Standing in front of the storied Sir Christopher Wren Building on Sept. 5, keynote convocation speaker Warren Buck (’76) peered into the future and envisioned members of the incoming Class of 2010 being prepared by their undergraduate experiences to win Pulitzer, Nobel and McArthur prizes.
At the College, “you will meet scholars who will help you generate new ideas never before dreamed,” he said. “You will meet folks who really think outside the box, make the box bigger and make new boxes.”
Yet, he cautioned the freshmen: “As you strive for that excellence on one hand, hold self-compassion in the other hand, because compassion for others is born from your self-compassion.”
Buck, a former chancellor of the University of Washington, Bothell, and a prominent physicist, was, as a graduate student at the College, thrown into the midst of a radical climate that ultimately saw him found the Black Student Organization and contribute to the realization of inclusiveness on campus. In one of his direct challenges, he called on students to “help eliminate the strife, the ignorance and misery that creates hatred, disease, hunger, and teach us all how to embrace our diversity and live more peacefully and healthily.”
Repeatedly Buck referred to the Wren Building in his speech, citing the “students and scholars and politicians of all ilks” who have passed through its halls seeking wisdom in efforts to build a strong nation. “But make no mistake,” Buck said, “it is just a building. It is you who keep it alive. … It is you, our next generation, who must take the baton we pass and make something of it—make it better, make it healthier, make it more inclusive.”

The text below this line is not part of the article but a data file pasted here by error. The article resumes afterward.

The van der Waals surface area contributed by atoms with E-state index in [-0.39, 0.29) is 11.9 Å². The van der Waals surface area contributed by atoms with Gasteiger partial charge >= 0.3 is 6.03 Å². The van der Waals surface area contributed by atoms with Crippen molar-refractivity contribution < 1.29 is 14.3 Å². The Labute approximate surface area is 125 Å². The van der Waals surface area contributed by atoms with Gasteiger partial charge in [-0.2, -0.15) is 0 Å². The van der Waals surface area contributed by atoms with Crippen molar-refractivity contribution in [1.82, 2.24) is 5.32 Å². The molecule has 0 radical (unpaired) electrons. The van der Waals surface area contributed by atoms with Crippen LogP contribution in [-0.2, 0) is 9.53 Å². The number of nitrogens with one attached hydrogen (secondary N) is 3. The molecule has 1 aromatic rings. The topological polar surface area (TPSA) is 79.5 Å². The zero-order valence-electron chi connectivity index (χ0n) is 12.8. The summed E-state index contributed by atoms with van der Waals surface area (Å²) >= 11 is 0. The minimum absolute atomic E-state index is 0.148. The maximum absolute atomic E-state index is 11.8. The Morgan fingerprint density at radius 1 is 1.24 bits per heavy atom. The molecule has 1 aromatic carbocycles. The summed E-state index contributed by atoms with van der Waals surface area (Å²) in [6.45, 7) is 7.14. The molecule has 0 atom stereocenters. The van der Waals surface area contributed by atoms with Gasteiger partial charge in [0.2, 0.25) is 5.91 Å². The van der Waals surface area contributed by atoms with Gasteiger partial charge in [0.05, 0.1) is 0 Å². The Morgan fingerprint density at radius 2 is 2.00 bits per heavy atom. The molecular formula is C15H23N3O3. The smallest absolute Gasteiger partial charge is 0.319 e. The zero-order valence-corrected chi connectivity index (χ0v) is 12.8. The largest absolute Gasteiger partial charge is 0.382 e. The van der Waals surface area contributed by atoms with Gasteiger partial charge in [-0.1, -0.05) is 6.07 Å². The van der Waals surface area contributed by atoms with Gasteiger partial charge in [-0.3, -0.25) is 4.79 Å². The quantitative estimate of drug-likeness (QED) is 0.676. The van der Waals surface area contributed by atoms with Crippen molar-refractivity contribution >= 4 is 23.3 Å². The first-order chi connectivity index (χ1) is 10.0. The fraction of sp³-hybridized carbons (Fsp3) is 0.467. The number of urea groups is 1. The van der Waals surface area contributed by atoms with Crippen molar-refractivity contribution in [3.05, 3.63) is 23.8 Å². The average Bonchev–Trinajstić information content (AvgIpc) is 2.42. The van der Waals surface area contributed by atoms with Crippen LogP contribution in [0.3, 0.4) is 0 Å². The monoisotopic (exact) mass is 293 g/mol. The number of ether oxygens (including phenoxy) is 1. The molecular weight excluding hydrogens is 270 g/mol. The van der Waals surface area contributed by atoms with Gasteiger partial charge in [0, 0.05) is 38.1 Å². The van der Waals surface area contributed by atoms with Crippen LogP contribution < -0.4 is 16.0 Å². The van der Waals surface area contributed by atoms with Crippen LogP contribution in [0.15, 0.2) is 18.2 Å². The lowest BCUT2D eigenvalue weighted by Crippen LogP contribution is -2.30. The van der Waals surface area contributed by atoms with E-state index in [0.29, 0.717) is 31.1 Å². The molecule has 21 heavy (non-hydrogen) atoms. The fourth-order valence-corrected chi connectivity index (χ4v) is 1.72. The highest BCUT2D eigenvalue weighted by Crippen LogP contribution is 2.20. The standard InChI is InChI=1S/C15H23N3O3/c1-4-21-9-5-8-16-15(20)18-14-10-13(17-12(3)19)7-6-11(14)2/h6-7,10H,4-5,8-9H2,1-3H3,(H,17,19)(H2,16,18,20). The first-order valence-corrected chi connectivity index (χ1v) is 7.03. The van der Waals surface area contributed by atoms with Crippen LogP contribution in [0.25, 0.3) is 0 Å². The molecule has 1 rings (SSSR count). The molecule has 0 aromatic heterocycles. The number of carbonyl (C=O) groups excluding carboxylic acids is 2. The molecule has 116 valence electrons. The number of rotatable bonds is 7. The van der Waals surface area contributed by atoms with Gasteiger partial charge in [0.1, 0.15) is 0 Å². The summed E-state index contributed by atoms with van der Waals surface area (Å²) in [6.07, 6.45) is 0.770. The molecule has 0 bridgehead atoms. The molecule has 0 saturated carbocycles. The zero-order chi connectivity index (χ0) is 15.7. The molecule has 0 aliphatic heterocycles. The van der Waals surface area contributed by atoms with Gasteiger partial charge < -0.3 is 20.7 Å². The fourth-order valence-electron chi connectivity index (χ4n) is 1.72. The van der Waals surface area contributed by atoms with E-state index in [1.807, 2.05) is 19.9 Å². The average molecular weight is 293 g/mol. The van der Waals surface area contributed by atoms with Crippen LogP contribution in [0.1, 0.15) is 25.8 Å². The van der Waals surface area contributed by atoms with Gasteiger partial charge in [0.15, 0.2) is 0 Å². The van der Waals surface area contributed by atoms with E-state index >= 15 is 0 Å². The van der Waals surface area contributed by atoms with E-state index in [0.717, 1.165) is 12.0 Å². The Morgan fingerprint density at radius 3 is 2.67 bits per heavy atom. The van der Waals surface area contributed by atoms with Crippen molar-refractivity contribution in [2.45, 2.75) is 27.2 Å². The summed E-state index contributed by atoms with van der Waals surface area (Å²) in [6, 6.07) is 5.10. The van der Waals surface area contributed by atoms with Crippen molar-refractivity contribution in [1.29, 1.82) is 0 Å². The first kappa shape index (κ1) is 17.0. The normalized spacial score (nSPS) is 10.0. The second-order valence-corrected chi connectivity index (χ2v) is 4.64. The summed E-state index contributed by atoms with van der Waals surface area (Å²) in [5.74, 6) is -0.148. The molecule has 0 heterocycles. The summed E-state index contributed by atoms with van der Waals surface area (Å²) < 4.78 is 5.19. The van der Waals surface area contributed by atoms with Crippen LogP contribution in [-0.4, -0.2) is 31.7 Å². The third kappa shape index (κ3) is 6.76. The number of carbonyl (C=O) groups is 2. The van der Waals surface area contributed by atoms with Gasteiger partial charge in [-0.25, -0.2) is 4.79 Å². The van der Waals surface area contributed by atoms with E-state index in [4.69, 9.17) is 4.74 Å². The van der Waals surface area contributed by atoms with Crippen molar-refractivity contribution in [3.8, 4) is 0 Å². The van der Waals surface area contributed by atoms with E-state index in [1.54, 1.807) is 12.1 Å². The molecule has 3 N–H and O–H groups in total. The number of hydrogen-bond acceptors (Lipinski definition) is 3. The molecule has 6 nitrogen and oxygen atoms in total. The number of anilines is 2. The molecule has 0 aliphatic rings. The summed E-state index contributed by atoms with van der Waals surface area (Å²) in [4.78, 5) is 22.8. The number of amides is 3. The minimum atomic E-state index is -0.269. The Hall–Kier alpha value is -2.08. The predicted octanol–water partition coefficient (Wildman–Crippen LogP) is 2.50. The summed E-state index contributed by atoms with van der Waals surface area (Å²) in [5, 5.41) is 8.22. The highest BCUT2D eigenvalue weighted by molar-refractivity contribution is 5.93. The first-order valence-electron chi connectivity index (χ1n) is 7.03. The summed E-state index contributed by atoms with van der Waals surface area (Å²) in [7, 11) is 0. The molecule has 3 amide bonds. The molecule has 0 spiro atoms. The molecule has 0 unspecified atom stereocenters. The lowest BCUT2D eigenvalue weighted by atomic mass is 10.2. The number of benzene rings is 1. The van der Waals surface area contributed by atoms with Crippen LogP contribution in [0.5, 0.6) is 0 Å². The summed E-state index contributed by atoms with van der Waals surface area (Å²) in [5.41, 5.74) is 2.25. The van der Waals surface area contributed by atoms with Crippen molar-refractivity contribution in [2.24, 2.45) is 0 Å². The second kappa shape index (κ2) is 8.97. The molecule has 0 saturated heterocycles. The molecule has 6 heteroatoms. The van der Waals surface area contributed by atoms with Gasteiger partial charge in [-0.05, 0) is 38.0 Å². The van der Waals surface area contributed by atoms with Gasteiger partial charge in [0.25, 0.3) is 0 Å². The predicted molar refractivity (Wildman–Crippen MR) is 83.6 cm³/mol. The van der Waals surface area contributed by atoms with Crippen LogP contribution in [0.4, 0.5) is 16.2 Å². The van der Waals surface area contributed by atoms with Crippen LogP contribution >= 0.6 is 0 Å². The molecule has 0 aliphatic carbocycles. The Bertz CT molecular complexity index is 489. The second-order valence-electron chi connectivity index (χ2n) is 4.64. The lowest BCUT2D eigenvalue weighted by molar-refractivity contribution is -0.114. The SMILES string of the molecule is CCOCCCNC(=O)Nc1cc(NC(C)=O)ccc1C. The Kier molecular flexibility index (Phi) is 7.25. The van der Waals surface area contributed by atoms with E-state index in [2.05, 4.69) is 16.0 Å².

Opening the ceremony, President Gene Nichol introduced Buck as a “catalytic force” who, following his graduation from the College, went on to start the doctorate program in physics at Hampton University and helped transform the University of Washington at Bothell from an idea into a reality.
“Each year we try to select a convocation speaker who will remind you why you chose this place and make you proud that you did,” Nichol said. “We have, given those orders, struck gold—or perhaps green and gold,” he said, referring to Buck as a “path-breaking activist,” as one of Bill Nye’s “Way-Cool Scientists” and as a “son of the College.”
Following Buck’s comments, Nichol introduced recipients of the President’s Awards for Service. Karen Berquist, library specialist with Swem Libraries, and Jessica (Efe) Foster were the staff and student winners respectively.
Nichol then issued his own challenge to the incoming class. “The College of William and Mary was a national treasure even before there was a nation to treasure it,” he said. “It cannot be happenstance that for well over three centuries this College has lifted the sights, emboldened the spirits, honed the skills, fashioned the character and opened the heart of generations of the most gifted young Americans.
“That tradition, visible in your eyes, continues this afternoon,” he said.
Nichol called upon the new students to use the College to help expand their “sense of the possible.” Citing accomplishments already achieved by members of what he called “perhaps the most diverse and most accomplished entering group in the College’s long history,” he acknowledged that their “talents are large,” their “accomplishments worthy,” their “aspirations pronounced” and their “commitment sustained.”
“We know beyond doubt that you are immensely capable,” he said. “What remains to be seen is what you do with those heady talents. I, for one, am anxious to watch those stories unfold.”